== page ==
So, while we do not know if languages are disappearing faster today than previously, but languages are disappearing in large numbers in any case.

When is a language in danger?
There is no magic criterion for determining when a language is in danger. A language is not simply endangered because the number of its speakers is small. More important is the stability of the language. A language can be stable and vibrant with 1,000 speakers and a language with over a million can be in danger. Take Breton, the Celtic language of Brittany, for example. As late as 1905, it was estimated to have nearly one and a half million speakers. Today, Ethnologue says that only half a million speak it on a daily basis. This is a precipitous drop in just a century. In the case of Breton, it is economic opportunity that puts the language in danger; young people leave Brittany for jobs elsewhere and jobs at home increasingly require French and not Breton.

But clearly, the number of speakers are a factor. Dutch is under the same pressures that Breton is, yet it is not in danger. There are two differences. First Dutch is a national language and there are political and social pressures in its favor. But more importantly, Dutch is spoken by some 18 million people in the Netherlands and Belgium and by another two million worldwide.

Catastrophe can doom a language, especially one spoken by only a small number. The Irish potato famine beginning in 1845 killed one million and forced the emigration of millions more. In the process, it pushed Irish Gaelic to the brink of extinction. From some eight million speakers before the famine, it has dwindled to about a quarter million today and is only alive due to deliberate and sustained attempts by the Irish government to keep it so. Disease can also be a factor, even among large populations. Native American populations sharply declined as a result of European diseases and HIV/AIDS appears to be doing something very similar in Africa today.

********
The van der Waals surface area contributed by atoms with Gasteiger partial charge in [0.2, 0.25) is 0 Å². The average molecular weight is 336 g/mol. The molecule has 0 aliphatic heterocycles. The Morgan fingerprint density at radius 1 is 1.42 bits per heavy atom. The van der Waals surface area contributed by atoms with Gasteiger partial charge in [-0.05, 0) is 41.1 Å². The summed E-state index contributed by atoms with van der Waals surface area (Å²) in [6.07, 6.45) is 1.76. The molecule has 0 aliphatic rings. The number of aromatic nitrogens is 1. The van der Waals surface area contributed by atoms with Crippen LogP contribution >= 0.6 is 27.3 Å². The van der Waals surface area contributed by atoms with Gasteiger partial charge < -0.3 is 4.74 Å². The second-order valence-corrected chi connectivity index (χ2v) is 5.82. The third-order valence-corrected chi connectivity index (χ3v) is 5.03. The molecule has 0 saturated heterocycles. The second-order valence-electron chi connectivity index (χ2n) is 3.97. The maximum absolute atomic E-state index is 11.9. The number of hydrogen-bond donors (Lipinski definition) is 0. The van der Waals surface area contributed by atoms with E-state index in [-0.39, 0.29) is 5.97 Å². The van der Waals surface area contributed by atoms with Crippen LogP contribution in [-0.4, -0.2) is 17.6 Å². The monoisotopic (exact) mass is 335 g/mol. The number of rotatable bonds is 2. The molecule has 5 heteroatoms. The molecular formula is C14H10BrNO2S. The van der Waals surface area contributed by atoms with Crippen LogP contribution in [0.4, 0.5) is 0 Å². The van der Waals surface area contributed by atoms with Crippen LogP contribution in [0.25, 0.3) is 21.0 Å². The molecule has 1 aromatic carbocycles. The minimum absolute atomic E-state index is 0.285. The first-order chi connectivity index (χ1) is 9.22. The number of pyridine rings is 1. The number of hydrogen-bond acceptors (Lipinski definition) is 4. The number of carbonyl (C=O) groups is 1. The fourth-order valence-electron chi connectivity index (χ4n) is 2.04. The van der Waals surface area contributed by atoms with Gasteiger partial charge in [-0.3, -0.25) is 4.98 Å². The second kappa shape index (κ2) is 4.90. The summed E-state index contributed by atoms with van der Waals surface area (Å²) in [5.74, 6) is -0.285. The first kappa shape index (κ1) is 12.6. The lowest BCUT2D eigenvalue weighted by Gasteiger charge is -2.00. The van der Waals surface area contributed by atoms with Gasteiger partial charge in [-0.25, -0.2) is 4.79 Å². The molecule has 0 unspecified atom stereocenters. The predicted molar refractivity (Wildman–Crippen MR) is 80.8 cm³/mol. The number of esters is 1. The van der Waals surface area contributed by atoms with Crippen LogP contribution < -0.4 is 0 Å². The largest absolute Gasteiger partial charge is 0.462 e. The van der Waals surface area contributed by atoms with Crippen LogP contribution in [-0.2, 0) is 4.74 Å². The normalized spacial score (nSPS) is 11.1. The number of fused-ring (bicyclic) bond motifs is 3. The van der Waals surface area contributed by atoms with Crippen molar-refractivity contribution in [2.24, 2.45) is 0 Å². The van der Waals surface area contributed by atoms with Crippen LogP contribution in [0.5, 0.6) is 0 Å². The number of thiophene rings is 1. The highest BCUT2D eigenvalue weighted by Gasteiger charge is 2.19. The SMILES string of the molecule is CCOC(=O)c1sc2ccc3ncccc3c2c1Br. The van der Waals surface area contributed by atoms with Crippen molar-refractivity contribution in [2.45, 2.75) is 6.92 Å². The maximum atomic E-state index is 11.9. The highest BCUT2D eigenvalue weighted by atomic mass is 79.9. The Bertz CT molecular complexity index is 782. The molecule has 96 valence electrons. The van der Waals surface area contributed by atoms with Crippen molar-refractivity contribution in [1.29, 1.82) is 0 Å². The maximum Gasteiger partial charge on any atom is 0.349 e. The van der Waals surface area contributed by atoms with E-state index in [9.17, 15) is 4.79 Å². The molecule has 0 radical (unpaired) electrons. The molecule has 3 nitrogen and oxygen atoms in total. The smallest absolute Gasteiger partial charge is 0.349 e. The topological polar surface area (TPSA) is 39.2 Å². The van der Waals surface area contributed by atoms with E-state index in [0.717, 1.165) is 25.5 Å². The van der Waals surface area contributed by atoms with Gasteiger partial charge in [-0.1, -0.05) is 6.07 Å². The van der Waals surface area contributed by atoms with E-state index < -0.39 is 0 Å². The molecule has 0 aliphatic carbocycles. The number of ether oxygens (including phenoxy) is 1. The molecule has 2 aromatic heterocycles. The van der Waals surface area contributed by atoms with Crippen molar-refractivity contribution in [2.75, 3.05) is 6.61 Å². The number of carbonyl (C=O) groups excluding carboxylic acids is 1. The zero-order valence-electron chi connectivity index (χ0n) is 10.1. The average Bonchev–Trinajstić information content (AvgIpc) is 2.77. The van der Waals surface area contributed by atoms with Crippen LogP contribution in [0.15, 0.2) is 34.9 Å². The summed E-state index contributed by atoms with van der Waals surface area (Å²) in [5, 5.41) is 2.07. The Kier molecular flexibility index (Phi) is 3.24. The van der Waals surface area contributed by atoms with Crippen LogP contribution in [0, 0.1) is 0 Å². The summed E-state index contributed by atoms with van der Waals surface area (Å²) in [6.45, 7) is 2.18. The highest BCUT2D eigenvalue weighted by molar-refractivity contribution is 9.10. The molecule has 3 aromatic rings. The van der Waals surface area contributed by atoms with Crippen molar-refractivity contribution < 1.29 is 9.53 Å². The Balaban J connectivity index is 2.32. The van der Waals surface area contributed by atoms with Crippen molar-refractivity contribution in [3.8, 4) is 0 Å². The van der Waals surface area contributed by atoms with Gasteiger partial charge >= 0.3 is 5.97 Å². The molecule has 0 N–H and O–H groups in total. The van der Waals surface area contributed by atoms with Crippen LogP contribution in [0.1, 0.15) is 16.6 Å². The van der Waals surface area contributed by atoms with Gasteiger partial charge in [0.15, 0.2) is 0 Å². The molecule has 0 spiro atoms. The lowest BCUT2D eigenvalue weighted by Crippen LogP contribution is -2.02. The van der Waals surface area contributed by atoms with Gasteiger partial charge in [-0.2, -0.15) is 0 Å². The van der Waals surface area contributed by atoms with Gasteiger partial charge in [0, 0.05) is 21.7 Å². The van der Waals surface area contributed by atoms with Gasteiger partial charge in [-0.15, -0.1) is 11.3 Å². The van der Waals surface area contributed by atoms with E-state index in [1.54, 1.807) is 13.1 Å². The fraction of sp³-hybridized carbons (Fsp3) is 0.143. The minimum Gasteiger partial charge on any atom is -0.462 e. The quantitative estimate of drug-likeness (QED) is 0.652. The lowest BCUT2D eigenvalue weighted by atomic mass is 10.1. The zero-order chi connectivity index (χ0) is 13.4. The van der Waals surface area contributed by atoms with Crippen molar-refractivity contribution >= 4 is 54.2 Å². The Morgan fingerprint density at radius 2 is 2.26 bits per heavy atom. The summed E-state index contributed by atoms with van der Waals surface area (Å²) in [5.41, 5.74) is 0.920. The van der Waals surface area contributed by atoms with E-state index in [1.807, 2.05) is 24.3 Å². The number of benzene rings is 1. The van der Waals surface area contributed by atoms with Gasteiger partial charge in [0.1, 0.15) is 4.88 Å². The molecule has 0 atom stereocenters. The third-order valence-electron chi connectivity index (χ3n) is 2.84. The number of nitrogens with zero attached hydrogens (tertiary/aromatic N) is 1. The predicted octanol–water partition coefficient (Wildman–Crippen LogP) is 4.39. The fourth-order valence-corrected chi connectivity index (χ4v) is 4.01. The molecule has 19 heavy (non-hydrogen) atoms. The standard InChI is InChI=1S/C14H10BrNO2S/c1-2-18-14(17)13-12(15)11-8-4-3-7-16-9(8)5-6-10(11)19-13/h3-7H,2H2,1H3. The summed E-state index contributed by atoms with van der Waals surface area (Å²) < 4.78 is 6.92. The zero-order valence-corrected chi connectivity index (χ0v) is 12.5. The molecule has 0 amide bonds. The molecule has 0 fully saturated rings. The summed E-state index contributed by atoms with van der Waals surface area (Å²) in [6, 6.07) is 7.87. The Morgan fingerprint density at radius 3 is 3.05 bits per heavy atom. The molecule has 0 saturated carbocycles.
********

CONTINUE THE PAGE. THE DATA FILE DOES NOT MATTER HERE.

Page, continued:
Death is not the only effect catastrophes have on language. Catastrophes also cause dislocation of populations. People move, severing ties with old communities and learning new languages. And dislocation is not only the result of natural catastrophe. War and changing economics can also affect languages. Urbanization, the movement from rural communities to cities, also breaks ties with old communities and force adoption of another language. Dislocation can also be a result of economic opportunity. Globalization can bring economic benefits to a community, but also entice it to adopt a dominant language.

Languages are certainly disappearing from the globe at a rapid pace and are people are increasingly being drawn to a small number of languages. In future articles in this series we will examine what the significance of this is and what can be done to mitigate or stop language death.